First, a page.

Brief Strategic Therapy: FAQ

Does strategic therapy work?
Data collected in the last 30 years confirmed the high efficacy of strategic therapy, ranging from a median of 88% for all disorders, peaking at 95% in anxiety disorders.
Three, 6 and 12-month follow-up sessions confirm that outcomes are maintained over time, with minimal incidence of relapse and no symptom displacement.

How long therapeutic sessions last?
Duration is not preset, but depends on the problem, phase of treatment and the goal of the specific session. First sessions usually last longer, 30 to 60 minutes or more, following ones are 20-40-minute long.

What is the interval between sessions?
Sessions are every other week, or weekly depending on the problem and personal necessity. After initial improvement, they are spaced apart (every 3, 4 or even 8 weeks), to allow the person to practice his/her newfound resources and abilities, reinforce change and become more and more independent from the therapist. When treatment is completed, the therapist schedules 3 follow-up sessions, at 3, 6 and 12 months, to make sure all outcomes are maintained over time.

How long is a strategic therapy?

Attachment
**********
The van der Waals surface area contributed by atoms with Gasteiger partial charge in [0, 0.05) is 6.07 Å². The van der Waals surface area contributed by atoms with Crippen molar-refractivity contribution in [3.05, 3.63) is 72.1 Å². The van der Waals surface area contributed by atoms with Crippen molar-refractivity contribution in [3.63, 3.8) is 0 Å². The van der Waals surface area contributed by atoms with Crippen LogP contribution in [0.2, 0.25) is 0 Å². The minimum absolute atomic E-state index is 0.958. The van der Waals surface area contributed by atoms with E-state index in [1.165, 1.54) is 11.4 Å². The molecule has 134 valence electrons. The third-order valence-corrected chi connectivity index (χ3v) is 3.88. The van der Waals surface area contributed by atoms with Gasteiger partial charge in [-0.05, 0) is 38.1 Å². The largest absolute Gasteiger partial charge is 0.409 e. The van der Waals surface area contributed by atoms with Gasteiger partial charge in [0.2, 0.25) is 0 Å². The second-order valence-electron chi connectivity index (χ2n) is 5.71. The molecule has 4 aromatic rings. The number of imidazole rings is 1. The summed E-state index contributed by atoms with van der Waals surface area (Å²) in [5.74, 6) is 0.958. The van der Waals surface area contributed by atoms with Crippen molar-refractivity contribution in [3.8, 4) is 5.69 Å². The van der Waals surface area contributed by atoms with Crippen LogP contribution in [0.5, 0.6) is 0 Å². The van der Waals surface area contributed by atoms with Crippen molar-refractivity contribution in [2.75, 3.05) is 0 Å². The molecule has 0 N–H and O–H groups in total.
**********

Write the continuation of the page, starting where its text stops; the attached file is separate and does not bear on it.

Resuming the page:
There is no preset number of sessions: it depends on each situation. An average figure is about 10. After initial improvement, therapy continues by consolidating results and promoting new skills and understanding, to maintain effects over time and avoid relapse.

I don’t think I have a serious problem, but I am distressed: do I need psychotherapy?
If a person has no acute or incapacitating problems, he/she can benefit from brief strategic counseling, usually in less than 5 sessions. Counseling is especially useful in distressed couples, difficulties with coworkers, parent-child issues, and so on.

A person I love has a problem, but refuses to consult a specialist. What can I do?
Maybe he/she is not aware of having a problem, or perhaps does not want help. It is a common situation with adolescents, which may have an actual disorder (eating disorder, phobia, etc.), difficulties at school or social problems. In these cases, the therapist will meet with the parents first, giving indications on how to manage their son/daughter. This is sometimes sufficient, and the therapy will continue “indirectly”, with the parents becoming “co-therapist”. Other times, this may be the first step to persuade the adolescent to come and see the therapist.
With couples, the therapist works with one partner, coaching him/her on how to manage the difficult relationship: again, this may continue as an indirect intervention, or may motivate the other partner to see the therapist.

Is strategic therapy good for children?
Yes, it is extremely effective with children. We prefer not to see the child directly, unless absolutely necessary, therefore avoiding any pathological “labeling”. Therapy is conducted through the parents, which are actual “co-therapists”, giving them clear indications on how to handle their child. Changing the family context and interactions is usually sufficient to rapidly bring about the desired change.